Community Supported Agriculture (CSA) conference and national network launch – The Subscription Rooms, Stroud, Gloucestershire – December 2nd and 3rd 2013
I was one of just over 100 people who attended this event, brilliantly organised and generously supported by the Soil Association, in the centre of Stroud. I was also kindly allowed to set out a table and give away information… and badges.
Ticket prices had been kept to an absolute minimum, enabling and attracting many people who are often excluded from similar things. Accommodation was offered at half price discount by nearby Hawkwood college, a number of people in Stroud, regardless of whether they had an immediate interest in the conference, had also given space in there homes to those attending, free of charge. All this enabled diversity, which, as we all know makes things far better for everyone and everything.
Chair, Phil Haughton, of the Better Food Company gave introductions of the event and network, which was is at the time, immanently going to be incorporated as a co-operative. The last such event was held two years ago. CSA’s have existed since the 1960’s but weren’t introduced into the UK until the 1990’s. There are 80 running at the moment with a recent flush of 150 in the forming process. Indeed their scope for openness, reconnection and the versatility in which they can be set up makes them a very promising model for huge increases in the future, and that is certainly the aim and hope of the network.
After the calm introductions, Colin Tudge (science writer, author and founding member of the fund for enlightened agriculture) was invited to stir the crowd a little, he wasn’t shy to mix in and voice his political views and although I can’t find flaw in his observations of the workings of the business oligarchy over and above government, I do wish he wouldn’t do them the advertising service of repetitively naming some of this favourites and damning them for being incorporated… just as the CSA network are proudly about to do albeit in a different model.
Colin also spoke repeatedly and with gusto about the sheer scale of the ‘agrarian renaissance’ (A term which I very much approve of and first came across three years ago connected to a Church Farm, Ardeley, Hertfordshire) needed… I can’t help but think WWOOF is diligently doing this and that we are the embodiment of the pioneering, leading, getting on and doing it attitude which as Colin identified, is a cornerstone of renaissance. Colin is clearly good at making impressions and inspiring debate and I look forward to catching up with him at the Oxford Real Farming conference early next year.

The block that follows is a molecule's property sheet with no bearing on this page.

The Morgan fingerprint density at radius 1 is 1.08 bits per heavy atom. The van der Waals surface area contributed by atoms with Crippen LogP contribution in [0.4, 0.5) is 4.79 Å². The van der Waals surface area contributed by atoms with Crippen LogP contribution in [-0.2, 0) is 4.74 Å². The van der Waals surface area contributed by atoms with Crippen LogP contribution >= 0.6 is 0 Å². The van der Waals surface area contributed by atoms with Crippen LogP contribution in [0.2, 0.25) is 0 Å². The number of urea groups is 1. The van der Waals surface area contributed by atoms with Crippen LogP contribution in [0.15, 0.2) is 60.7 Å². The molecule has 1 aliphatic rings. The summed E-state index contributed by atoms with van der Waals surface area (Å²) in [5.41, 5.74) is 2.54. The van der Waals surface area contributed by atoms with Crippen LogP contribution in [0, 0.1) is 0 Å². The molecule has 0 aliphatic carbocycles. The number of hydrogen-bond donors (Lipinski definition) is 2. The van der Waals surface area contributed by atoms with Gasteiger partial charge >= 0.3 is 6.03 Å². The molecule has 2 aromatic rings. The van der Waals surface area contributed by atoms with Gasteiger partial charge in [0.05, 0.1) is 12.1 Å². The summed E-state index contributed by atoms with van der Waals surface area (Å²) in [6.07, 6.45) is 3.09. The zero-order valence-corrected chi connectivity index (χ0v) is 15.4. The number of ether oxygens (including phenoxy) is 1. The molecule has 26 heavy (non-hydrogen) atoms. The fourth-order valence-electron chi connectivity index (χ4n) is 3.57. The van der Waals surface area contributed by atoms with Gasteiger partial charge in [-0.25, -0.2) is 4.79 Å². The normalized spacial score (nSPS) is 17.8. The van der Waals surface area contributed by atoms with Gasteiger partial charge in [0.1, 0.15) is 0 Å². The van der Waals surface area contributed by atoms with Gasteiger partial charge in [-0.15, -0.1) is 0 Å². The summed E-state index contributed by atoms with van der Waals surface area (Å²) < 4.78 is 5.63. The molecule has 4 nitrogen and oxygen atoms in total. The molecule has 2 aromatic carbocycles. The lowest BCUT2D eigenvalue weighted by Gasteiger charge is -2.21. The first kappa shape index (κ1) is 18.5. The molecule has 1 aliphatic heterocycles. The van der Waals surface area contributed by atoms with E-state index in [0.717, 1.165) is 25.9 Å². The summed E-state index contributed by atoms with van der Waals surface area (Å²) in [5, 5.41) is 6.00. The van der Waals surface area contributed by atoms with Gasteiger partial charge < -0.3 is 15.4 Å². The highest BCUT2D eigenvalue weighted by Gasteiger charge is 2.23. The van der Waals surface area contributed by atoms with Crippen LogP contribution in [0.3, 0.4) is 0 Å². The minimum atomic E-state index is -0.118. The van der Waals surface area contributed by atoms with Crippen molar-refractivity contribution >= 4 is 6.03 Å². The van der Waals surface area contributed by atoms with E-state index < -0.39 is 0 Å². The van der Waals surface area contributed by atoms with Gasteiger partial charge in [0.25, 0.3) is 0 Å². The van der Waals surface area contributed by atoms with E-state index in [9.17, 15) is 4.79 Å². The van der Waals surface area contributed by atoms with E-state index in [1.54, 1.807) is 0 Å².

Several more speakers followed and even though I find the first giving me the most to say here, for me he wasn’t the highlight. That came from four speakers from three different, and differing, CSA projects from around the country. I think similar inspiring stories may have been able to come from most of the people in the room, but to see people who are getting their hands dirty day in, day out given the time and space to speak from the podium hit the nail right on the head for me, you just can’t fake the feeling and spark they carry.
After lunch we heard from the CSA co-ordinating project in New York city via internet videophone. We then broke up into workshop groups. I joined in with ‘Volunteers – how to catch, keep and inspire them’. Helen Holmes and Axel Minet, two young people from Cambridge Cropshare ran this and although I took on writing up suggestions on a board for everyone to see I found myself only able to really watch and learn from two such energetic and motivated people rather than contribute much from a WWOOF perspective.
Breaking the room up into regional groups followed and as I am in the process of moving to Devon I sat in on the South West region, again I didn’t find myself engaging hugely at the time but joined the mailing list and so hope to do so more in the future.
After closing the event we headed down to Stroud brewery were we were given a tour and a potted history, later the new film ‘local food roots’ was shown and sour-dough pizzas were cooked to order from their wood-fired pizza oven.
As well as our accommodation Hawkwood college also host the local CSA, Stroud Community Agriculture Ltd. A community-led enterprise using biodynamic methods. Members pay an annual subscription and a further payment in order to receive vegetables, pork and beef. We spent well over an hour being led around and asking questions and finding out about this very successful scheme which has over 200 members. Lunch was had at Hawkwood and that was the end of a very thought provoking and useful few days.
For more information please click on any of these links –
Phil Haughton, Better Food Company
Colin Tudge, Science writer and author
Jade Bashford, Community Land Advisory Service
Oak Tree Low Carbon Farm, Flintshare CSA, Cambridge Cropshare, Stroud Brewery, Stroud Community Agriculture, http://www.hawkwoodcollege.co.uk/